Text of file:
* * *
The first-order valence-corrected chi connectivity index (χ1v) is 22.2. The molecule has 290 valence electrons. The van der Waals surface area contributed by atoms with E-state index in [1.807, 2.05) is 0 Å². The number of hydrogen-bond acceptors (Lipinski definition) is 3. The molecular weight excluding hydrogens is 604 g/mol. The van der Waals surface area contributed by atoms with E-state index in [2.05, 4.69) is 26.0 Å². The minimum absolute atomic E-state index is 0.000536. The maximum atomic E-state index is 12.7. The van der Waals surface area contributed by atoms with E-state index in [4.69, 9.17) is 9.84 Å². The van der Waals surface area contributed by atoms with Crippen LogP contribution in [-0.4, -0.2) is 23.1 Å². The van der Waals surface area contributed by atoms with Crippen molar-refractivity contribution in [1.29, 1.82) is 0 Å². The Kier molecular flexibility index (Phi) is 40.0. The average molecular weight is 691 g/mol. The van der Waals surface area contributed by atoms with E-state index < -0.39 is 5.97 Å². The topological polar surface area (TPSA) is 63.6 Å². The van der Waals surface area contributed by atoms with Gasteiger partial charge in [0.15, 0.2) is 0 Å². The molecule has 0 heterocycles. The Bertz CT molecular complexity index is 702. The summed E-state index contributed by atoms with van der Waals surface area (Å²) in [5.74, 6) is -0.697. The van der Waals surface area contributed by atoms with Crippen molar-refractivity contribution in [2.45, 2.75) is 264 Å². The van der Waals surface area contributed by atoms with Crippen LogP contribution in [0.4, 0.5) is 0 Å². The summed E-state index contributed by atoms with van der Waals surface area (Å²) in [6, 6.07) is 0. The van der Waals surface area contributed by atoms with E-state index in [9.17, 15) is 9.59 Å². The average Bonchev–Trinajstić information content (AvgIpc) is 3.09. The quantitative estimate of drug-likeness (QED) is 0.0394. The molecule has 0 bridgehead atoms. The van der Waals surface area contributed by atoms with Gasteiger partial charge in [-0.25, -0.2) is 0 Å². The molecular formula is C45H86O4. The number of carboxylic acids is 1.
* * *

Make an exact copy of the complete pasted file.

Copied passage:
The first-order valence-corrected chi connectivity index (χ1v) is 22.2. The molecule has 290 valence electrons. The van der Waals surface area contributed by atoms with E-state index in [1.807, 2.05) is 0 Å². The number of hydrogen-bond acceptors (Lipinski definition) is 3. The molecular weight excluding hydrogens is 604 g/mol. The van der Waals surface area contributed by atoms with E-state index in [2.05, 4.69) is 26.0 Å². The minimum absolute atomic E-state index is 0.000536. The maximum atomic E-state index is 12.7. The van der Waals surface area contributed by atoms with E-state index in [4.69, 9.17) is 9.84 Å². The van der Waals surface area contributed by atoms with Crippen LogP contribution in [-0.4, -0.2) is 23.1 Å². The van der Waals surface area contributed by atoms with Crippen molar-refractivity contribution in [1.29, 1.82) is 0 Å². The Kier molecular flexibility index (Phi) is 40.0. The average molecular weight is 691 g/mol. The van der Waals surface area contributed by atoms with E-state index < -0.39 is 5.97 Å². The topological polar surface area (TPSA) is 63.6 Å². The van der Waals surface area contributed by atoms with Gasteiger partial charge in [0.15, 0.2) is 0 Å². The molecule has 0 heterocycles. The Bertz CT molecular complexity index is 702. The summed E-state index contributed by atoms with van der Waals surface area (Å²) in [5.74, 6) is -0.697. The van der Waals surface area contributed by atoms with Crippen molar-refractivity contribution in [2.45, 2.75) is 264 Å². The van der Waals surface area contributed by atoms with Crippen LogP contribution in [0.4, 0.5) is 0 Å². The summed E-state index contributed by atoms with van der Waals surface area (Å²) in [6, 6.07) is 0. The van der Waals surface area contributed by atoms with E-state index in [9.17, 15) is 9.59 Å². The average Bonchev–Trinajstić information content (AvgIpc) is 3.09. The quantitative estimate of drug-likeness (QED) is 0.0394. The molecule has 0 bridgehead atoms. The van der Waals surface area contributed by atoms with Gasteiger partial charge in [-0.25, -0.2) is 0 Å². The molecular formula is C45H86O4. The number of carboxylic acids is 1.